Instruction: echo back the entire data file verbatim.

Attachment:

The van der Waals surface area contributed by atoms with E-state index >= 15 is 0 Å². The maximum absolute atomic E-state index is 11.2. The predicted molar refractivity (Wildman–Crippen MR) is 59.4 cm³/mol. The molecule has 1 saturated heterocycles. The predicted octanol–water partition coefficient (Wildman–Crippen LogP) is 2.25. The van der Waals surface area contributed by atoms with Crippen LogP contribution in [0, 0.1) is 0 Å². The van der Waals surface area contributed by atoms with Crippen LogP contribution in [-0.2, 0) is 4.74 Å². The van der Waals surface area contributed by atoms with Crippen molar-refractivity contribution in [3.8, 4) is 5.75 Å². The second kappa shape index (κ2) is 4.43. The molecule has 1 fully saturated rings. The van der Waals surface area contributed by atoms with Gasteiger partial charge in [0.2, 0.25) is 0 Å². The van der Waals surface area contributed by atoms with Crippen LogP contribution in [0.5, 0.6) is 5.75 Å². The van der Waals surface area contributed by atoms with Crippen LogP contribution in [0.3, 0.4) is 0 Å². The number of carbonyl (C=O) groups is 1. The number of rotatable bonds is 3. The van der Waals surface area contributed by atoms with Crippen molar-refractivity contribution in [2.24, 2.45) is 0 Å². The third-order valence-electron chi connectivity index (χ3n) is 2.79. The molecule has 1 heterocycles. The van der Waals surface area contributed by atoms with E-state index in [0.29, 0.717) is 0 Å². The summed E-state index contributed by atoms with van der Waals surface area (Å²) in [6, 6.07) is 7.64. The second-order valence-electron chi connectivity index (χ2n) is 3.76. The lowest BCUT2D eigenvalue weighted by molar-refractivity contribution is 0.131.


The van der Waals surface area contributed by atoms with E-state index >= 15 is 0 Å². The maximum absolute atomic E-state index is 11.2. The predicted molar refractivity (Wildman–Crippen MR) is 59.4 cm³/mol. The molecule has 1 saturated heterocycles. The predicted octanol–water partition coefficient (Wildman–Crippen LogP) is 2.25. The van der Waals surface area contributed by atoms with Crippen LogP contribution in [0, 0.1) is 0 Å². The van der Waals surface area contributed by atoms with Crippen LogP contribution in [-0.2, 0) is 4.74 Å². The van der Waals surface area contributed by atoms with Crippen molar-refractivity contribution in [3.8, 4) is 5.75 Å². The second kappa shape index (κ2) is 4.43. The molecule has 1 fully saturated rings. The van der Waals surface area contributed by atoms with Gasteiger partial charge in [0.2, 0.25) is 0 Å². The van der Waals surface area contributed by atoms with Crippen LogP contribution in [0.5, 0.6) is 5.75 Å². The van der Waals surface area contributed by atoms with Crippen LogP contribution in [0.3, 0.4) is 0 Å². The number of carbonyl (C=O) groups is 1. The number of rotatable bonds is 3. The van der Waals surface area contributed by atoms with Crippen molar-refractivity contribution in [2.24, 2.45) is 0 Å². The third-order valence-electron chi connectivity index (χ3n) is 2.79. The molecule has 1 heterocycles. The van der Waals surface area contributed by atoms with E-state index in [0.29, 0.717) is 0 Å². The summed E-state index contributed by atoms with van der Waals surface area (Å²) in [6, 6.07) is 7.64. The second-order valence-electron chi connectivity index (χ2n) is 3.76. The lowest BCUT2D eigenvalue weighted by molar-refractivity contribution is 0.131.